Two years later, she invited Gonzalez to visit the group in Taos. His arrival in New Mexico marked the beginning of a new stage for “Izcalli In Nanantzin” which continued growing and attracting new members every year.

“In the end, the dance as a spiritual performance is all about honoring our roots and ancestors,” Vigil said. “By sharing these traditions, we make sure they are passed along to our children and continue to be a part of our collective heritage and faith.”


Posted in arts and entertainment, Taos News | Tagged , ,

Sisters in business: Northern New Mexico Women’s Networking Group


The Northern New Mexico Women’s Networking Group was started by Angelina Romero, who, after relocating to Taos seven years ago, saw the need for an organization like this one.

Originally published in Taos News

“It has been my dream to create a group of heart-centered women entrepreneurs who understand the importance of supporting each other in our respective businesses,” she said. “I tried back in 2009 via and didn’t have success. This time around has been different. After I teamed up with Kristen Rivera of Flourishing Fitness, we set up a Facebook group, Northern New Mexico Women’s Network Group, and invited local women to join.”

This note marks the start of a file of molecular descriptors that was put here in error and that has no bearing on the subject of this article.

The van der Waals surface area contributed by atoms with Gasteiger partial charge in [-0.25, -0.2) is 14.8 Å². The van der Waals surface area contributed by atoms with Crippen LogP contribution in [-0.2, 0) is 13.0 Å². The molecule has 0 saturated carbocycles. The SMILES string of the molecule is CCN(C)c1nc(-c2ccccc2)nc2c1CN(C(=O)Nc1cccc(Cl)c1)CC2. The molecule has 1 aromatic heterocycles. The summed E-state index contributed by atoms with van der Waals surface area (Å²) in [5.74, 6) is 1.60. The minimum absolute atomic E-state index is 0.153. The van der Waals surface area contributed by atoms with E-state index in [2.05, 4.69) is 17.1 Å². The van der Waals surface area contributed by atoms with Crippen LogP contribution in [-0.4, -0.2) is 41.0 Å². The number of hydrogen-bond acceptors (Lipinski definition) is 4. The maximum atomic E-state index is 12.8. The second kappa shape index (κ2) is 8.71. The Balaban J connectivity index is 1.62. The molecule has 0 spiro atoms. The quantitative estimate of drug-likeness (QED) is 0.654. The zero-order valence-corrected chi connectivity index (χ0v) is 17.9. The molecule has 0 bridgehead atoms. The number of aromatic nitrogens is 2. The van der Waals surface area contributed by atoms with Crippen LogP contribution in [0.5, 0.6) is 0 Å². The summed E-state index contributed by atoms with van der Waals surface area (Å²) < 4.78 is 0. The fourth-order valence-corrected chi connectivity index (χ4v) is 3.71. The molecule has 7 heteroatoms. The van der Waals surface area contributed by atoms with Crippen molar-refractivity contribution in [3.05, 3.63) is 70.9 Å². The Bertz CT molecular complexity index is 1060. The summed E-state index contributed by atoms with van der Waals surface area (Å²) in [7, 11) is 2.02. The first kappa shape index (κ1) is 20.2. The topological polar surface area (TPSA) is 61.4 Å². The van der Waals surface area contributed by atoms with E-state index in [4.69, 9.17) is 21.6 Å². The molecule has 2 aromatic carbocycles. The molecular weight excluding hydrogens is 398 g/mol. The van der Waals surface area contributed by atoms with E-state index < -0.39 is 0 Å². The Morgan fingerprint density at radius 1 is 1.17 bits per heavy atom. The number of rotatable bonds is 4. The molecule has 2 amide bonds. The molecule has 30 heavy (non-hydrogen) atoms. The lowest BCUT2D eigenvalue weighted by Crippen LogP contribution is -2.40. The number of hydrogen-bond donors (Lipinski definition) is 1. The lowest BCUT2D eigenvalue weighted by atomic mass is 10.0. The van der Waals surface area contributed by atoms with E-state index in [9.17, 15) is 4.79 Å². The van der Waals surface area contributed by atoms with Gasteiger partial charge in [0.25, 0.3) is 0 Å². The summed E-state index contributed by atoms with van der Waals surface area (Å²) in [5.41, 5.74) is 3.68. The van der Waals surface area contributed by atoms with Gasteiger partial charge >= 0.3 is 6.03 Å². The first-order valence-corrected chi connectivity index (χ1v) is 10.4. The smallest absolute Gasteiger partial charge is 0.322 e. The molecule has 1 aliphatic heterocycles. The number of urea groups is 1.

Currently the Facebook group has over forty members who get together twice a month at a local business.

Every time they give a “Featured Member” the opportunity to do a presentation about her business, what she has to offer and what she needs from the group members to further her business growth.

“We have had as many as twelve women entrepreneurs at our ‘get togethers’ and look forward to growing in an organic fashion,” Romero said. “We welcome new members. We have no membership fee or conditions, except that you come with a positive attitude and are interested in sharing ideas and encouraging your sisters in business.”

Food and fitness

On Sunday February 28th the group had a meeting at Casa De Valdez. Kristen Rivera, founder of Flourishing Fitness, was the featured speaker.

“I want to help people,” she told the other members. “My goal is to work with those who are ready to make changes in their lives through good nutrition and proper exercise. Right now I connect people with a number of fitness programs and help them get started, and I am also available for consultation. I appreciate referrals too! I plan to become a certified life trainer so I can train my clients in gyms as well.”

What the entrepreneurs said

While there was a festive, friendly atmosphere at the meeting, it was also professional and organized.

Here are some things that these enterprising women are saying about their businesses and themselves.

Andrea Suazo from State Farm Insurance:

“I have been with the same company for about eight years. I find my job very exciting and I am glad to have made a career out of it.”

Monica Tafoya owns Smoke and Mirrors Salon. She is also a co-owner of 575 Sports and Company with her boyfriend:

“In the salon, my specialty is hair—extensions, colors, perms…you name it. I also do waxing. And I love make-up. I can teach women what colors and products to use and how to apply them.”